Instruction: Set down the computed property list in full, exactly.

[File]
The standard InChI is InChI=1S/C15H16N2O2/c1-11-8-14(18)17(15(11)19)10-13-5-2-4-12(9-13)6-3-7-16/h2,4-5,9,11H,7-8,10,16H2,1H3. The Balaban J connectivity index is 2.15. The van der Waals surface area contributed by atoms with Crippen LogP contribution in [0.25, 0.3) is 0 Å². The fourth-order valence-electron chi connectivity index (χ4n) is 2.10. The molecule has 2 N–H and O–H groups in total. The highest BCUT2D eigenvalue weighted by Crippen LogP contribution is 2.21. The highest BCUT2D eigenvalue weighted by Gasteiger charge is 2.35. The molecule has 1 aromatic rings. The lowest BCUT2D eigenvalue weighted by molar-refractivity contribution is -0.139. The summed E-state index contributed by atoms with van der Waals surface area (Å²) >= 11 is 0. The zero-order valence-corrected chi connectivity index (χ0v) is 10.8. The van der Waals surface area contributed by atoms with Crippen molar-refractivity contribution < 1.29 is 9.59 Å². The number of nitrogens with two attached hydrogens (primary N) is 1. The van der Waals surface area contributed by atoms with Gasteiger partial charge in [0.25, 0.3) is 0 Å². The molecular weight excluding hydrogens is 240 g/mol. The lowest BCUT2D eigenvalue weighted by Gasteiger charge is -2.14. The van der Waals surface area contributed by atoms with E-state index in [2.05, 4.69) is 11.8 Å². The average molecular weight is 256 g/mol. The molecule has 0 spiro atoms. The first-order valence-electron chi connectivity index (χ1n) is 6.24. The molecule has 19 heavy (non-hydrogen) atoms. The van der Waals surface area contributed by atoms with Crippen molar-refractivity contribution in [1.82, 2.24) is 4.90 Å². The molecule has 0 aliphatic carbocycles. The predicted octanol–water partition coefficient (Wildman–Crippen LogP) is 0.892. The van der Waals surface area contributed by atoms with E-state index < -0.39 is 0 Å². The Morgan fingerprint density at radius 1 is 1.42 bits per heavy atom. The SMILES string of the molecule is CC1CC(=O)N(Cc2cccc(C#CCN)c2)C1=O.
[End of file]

The standard InChI is InChI=1S/C15H16N2O2/c1-11-8-14(18)17(15(11)19)10-13-5-2-4-12(9-13)6-3-7-16/h2,4-5,9,11H,7-8,10,16H2,1H3. The Balaban J connectivity index is 2.15. The van der Waals surface area contributed by atoms with Crippen LogP contribution in [0.25, 0.3) is 0 Å². The fourth-order valence-electron chi connectivity index (χ4n) is 2.10. The molecule has 2 N–H and O–H groups in total. The highest BCUT2D eigenvalue weighted by Crippen LogP contribution is 2.21. The highest BCUT2D eigenvalue weighted by Gasteiger charge is 2.35. The molecule has 1 aromatic rings. The lowest BCUT2D eigenvalue weighted by molar-refractivity contribution is -0.139. The summed E-state index contributed by atoms with van der Waals surface area (Å²) >= 11 is 0. The zero-order valence-corrected chi connectivity index (χ0v) is 10.8. The van der Waals surface area contributed by atoms with Crippen molar-refractivity contribution < 1.29 is 9.59 Å². The number of nitrogens with two attached hydrogens (primary N) is 1. The van der Waals surface area contributed by atoms with Gasteiger partial charge in [0.25, 0.3) is 0 Å². The molecular weight excluding hydrogens is 240 g/mol. The lowest BCUT2D eigenvalue weighted by Gasteiger charge is -2.14. The van der Waals surface area contributed by atoms with E-state index in [2.05, 4.69) is 11.8 Å². The average molecular weight is 256 g/mol. The molecule has 0 spiro atoms. The first-order valence-electron chi connectivity index (χ1n) is 6.24. The molecule has 19 heavy (non-hydrogen) atoms. The van der Waals surface area contributed by atoms with Crippen molar-refractivity contribution in [1.82, 2.24) is 4.90 Å². The molecule has 0 aliphatic carbocycles. The predicted octanol–water partition coefficient (Wildman–Crippen LogP) is 0.892. The van der Waals surface area contributed by atoms with E-state index < -0.39 is 0 Å². The Morgan fingerprint density at radius 1 is 1.42 bits per heavy atom. The SMILES string of the molecule is CC1CC(=O)N(Cc2cccc(C#CCN)c2)C1=O.